The Monetary Policy Committee (MPC) voted for a back-to-back repo rate hike of 50 basis points (bps) in its August 2022 policy review, with the anchoring of inflationary expectations taking centre stage. The CPI inflation and GDP growth projections for FY2023 were retained at 6.7 per cent and 7.2 per cent, respectively, with risks evenly/broadly balanced, while the stance was kept unchanged in a non-unanimous vote.
That the repo rate would be hiked was a foregone conclusion. However, the market was divided about the magnitude, with forecasts ranging from 25-50 bps. The actual size of the hike exceeded our own expectations of 35-40 bps. This was based on the anticipation that the MPC would lower its CPI inflation projection to 6.5 per cent from 6.7 per cent, which did not turn out to be the case.
After the alarming print of 7.8 per cent in April 2022, the CPI inflation had softened to 7.0 per cent each in May-June 2022. Accordingly, the average inflation for the quarter stood at 7.3 per cent, slightly lower than the MPC’s forecast of 7.5 per cent, while remaining well above the tolerance band of 2.0-6.0 per cent.
Subsequently, global commodity prices have corrected amidst fears of a recession as well as fresh sources of geopolitical tensions. The monsoon is uneven, albeit above normal, while reservoir levels are ample. Kharif sowing has picked up, but lags in paddy acreage pose a concern. On balance, the MPC has reduced its CPI inflation projection for Q2 FY2023 to 7.1 per cent from the 7.4 per cent indicated in June 2022.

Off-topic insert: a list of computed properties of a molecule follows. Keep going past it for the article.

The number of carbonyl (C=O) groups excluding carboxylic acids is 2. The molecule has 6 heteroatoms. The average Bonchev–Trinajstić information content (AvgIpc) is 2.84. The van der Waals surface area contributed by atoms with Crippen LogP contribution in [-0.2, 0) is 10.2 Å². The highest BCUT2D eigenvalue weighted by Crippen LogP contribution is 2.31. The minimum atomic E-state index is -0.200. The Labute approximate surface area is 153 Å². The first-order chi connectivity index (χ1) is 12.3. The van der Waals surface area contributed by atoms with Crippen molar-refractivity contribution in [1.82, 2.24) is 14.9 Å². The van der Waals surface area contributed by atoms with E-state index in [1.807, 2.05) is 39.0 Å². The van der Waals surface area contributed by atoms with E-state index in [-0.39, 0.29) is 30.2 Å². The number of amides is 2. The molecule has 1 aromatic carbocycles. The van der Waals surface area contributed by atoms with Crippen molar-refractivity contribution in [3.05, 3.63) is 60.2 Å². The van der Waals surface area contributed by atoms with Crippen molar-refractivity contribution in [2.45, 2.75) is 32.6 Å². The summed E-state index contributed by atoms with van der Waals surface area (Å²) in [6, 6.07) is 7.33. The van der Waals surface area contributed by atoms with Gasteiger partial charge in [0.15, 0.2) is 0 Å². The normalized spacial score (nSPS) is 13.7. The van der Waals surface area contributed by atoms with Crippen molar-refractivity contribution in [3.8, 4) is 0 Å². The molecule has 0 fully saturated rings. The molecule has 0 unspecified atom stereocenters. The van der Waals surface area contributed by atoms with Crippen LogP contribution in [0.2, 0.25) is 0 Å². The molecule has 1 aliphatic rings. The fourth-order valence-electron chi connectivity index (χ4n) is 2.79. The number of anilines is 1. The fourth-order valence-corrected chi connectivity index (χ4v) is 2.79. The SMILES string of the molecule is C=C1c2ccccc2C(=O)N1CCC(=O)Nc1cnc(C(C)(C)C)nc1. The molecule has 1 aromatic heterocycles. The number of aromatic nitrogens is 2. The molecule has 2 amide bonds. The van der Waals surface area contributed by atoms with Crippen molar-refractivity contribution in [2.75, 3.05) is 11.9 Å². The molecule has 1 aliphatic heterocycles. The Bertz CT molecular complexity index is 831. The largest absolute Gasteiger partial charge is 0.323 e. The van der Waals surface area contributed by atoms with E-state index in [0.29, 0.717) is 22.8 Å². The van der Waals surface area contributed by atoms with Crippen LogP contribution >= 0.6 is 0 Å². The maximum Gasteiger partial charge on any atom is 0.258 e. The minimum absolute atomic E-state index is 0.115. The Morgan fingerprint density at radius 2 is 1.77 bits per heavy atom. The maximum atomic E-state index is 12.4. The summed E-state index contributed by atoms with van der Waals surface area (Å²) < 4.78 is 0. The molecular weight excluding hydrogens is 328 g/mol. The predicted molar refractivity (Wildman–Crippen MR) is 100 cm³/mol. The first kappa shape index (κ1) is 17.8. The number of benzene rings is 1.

Curiously, it has upped its inflation forecast for Q3 FY2023 to 6.4 per cent from 6.2 per cent; we believe the first sub-6 per cent readings will emerge in this quarter, especially if the downtrend in commodity prices sustains, although we remain watchful of the momentum in services inflation, given the robust demand for this segment.
The MPC has retained the projection for Q4 FY2023 at 5.8 per cent and then projected a relief-inducing dip to 5.0 per cent in Q1 FY2024. Regardless, the latter remains above the 4 per cent mid-point of the medium-term inflation target range of 2-6 per cent.
Moreover, the MPC retained the FY2023 GDP growth forecast at 7.2 per cent, in line with our view, although our quarterly forecasts remain quite different from the MPC’s. In addition, the MPC voted 5:1 to remain focused on the withdrawal of accommodation to ensure that inflation remains within the target going forward, while supporting growth. The MPC minutes will throw more clarity on the nature of Professor Jayanth Varma’s reservations.
Overall, the tone of today’s policy was modestly more hawkish than what we had anticipated, given the cooling of commodity prices and our anticipation of a relatively softer outlook for the inflation readings going ahead.
Today’s rate hike has taken the total magnitude of the increase after May 2022’s surprise decision, to 140 bps. This is nearly in line with the 150 bps of rate hikes undertaken by the US Federal Reserve in June-July 2022, with additional tightening on the cards.
Given the emphasis placed by the MPC on anchoring inflationary expectations, we believe rate hikes will continue until sub-6 per cent CPI inflation readings become a near-certainty. Therefore, we are convinced that there will be another rate hike in September 2022, even if its quantum is as small as 10 bps.
If the CPI inflation appears highly likely to fall sub-6 per cent in Q3 FY2023, which is our baseline projection, we foresee a pause from the MPC in the December 2022 policy review.
(The writer is Chief Economist, ICRA Limited. The views expressed in this article are personal.)